Russia is concerned about the challenges in the Caucasus TOU

Russia is concerned about the challenges in the Caucasus

 TOU

Russia is concerned about the challenges in the Caucasus

The first two weeks of 2022 have been eventful and result-oriented for Russia and its neighbors. Last week, Russia sent troops to Kazakhstan through the Collective Security Treaty Organization (CSTO) in response to widespread unrest, while Russian officials this week engaged in a series of high-stakes talks with US and NATO officials. Ukraine. However, there is another region that has been overlooked but it could prove to be just as dynamic in the coming weeks and months: the Caucasus.

Already, the military has grown Hostility In recent days, on their shared border between Armenia and Azerbaijan, more than a year after the end of large-scale fighting between the two, as the ambassadors of Armenia and Turkey held their first round. Talk On political generalization in Moscow on January 14. Both developments can be seen as the result of a brief war that erupted on the disputed territory. Nagorno-Karabakh In late 2020, a conflict led to the deployment of Russian peacekeeping forces in the region and a redesign of the region’s political and security landscape. In turn, the Nagorno-Karabakh conflict has served as a strategic backdrop and important precursor to the events currently unfolding in Ukraine and Kazakhstan.

There may be various reasons and motives for the Russian military deployment in the post-Soviet space, but at the root of each is a very direct objective for Moscow: to strengthen its influence as an influential external force in the region and to prevent or limit the influence of others. External forces. For example, in the case of Russia’s intervention in Ukraine 2014, It was intended to limit the influence of the West, including the European Union and especially NATO, in the wake of the pro-Western revolution in Kiev. The same was true for Russian intervention in Georgia 2008, Coming just months after the bloc recognized aspirations for Georgian and Ukrainian membership at the Bucharest Summit.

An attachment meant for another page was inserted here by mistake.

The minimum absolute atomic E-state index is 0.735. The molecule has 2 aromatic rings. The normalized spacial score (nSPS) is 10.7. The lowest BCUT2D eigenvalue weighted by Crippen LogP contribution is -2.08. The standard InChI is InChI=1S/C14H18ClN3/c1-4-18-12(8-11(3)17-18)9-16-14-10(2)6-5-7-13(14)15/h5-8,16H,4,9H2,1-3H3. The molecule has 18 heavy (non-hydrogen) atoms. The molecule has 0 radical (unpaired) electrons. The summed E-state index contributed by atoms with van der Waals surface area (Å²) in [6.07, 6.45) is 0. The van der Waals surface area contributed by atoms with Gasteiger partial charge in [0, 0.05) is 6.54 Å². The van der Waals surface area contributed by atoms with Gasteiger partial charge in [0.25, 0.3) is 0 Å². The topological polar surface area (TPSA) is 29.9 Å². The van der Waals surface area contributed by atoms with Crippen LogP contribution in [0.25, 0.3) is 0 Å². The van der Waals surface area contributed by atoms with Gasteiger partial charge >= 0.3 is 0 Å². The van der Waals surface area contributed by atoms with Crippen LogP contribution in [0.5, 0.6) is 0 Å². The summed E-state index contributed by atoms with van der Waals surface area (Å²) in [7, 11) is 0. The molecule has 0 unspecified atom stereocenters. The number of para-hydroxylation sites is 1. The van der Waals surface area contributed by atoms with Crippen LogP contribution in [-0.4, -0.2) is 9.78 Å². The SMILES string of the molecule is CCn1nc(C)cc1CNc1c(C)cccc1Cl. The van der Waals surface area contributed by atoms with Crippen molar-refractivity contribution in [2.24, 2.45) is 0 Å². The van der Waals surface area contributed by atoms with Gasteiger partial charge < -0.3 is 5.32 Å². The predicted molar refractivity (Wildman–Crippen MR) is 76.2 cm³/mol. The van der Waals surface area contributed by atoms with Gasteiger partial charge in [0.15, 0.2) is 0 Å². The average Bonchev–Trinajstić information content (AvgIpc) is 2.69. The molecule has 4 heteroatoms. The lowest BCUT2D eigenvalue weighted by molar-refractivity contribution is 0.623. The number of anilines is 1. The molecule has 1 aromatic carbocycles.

</div><div>
                    <p>The first two weeks of 2022 have been eventful and result-oriented for Russia and its neighbors.  Last week, Russia sent troops to Kazakhstan through the Collective Security Treaty Organization (CSTO) in response to widespread unrest, while Russian officials this week engaged in a series of high-stakes talks with US and NATO officials. <a href="https://www.reuters.com/world/europe/russia-set-out-security-demands-nato-meeting-2022-01-12/">Ukraine</a>.  However, there is another region that has been overlooked but it could prove to be just as dynamic in the coming weeks and months: the Caucasus.

Already, the military has grown Hostility In recent days, on their shared border between Armenia and Azerbaijan, more than a year after the end of large-scale fighting between the two, as the ambassadors of Armenia and Turkey held their first round. Talk On political generalization in Moscow on January 14. Both developments can be seen as the result of a brief war that erupted on the disputed territory. Nagorno-Karabakh In late 2020, a conflict led to the deployment of Russian peacekeeping forces in the region and a redesign of the region’s political and security landscape. In turn, the Nagorno-Karabakh conflict has served as a strategic backdrop and important precursor to the events currently unfolding in Ukraine and Kazakhstan.

There may be various reasons and motives for the Russian military deployment in the post-Soviet space, but at the root of each is a very direct objective for Moscow: to strengthen its influence as an influential external force in the region and to prevent or limit the influence of others. External forces. For example, in the case of Russia’s intervention in Ukraine 2014, It was intended to limit the influence of the West, including the European Union and especially NATO, in the wake of the pro-Western revolution in Kiev. The same was true for Russian intervention in Georgia 2008, Coming just months after the bloc recognized aspirations for Georgian and Ukrainian membership at the Bucharest Summit.

Moscow’s intervention in the Nagorno-Karabakh conflict in 2020 was aimed at preventing regional damage at the hands of Azerbaijan by Russia’s ally and ally CSTO member Armenia, which was more independent and not an institutional ally. But the manner and timing of Russia’s intervention also have elements of self-interest, enabling Moscow to maintain relations with both Baku and Yerevan.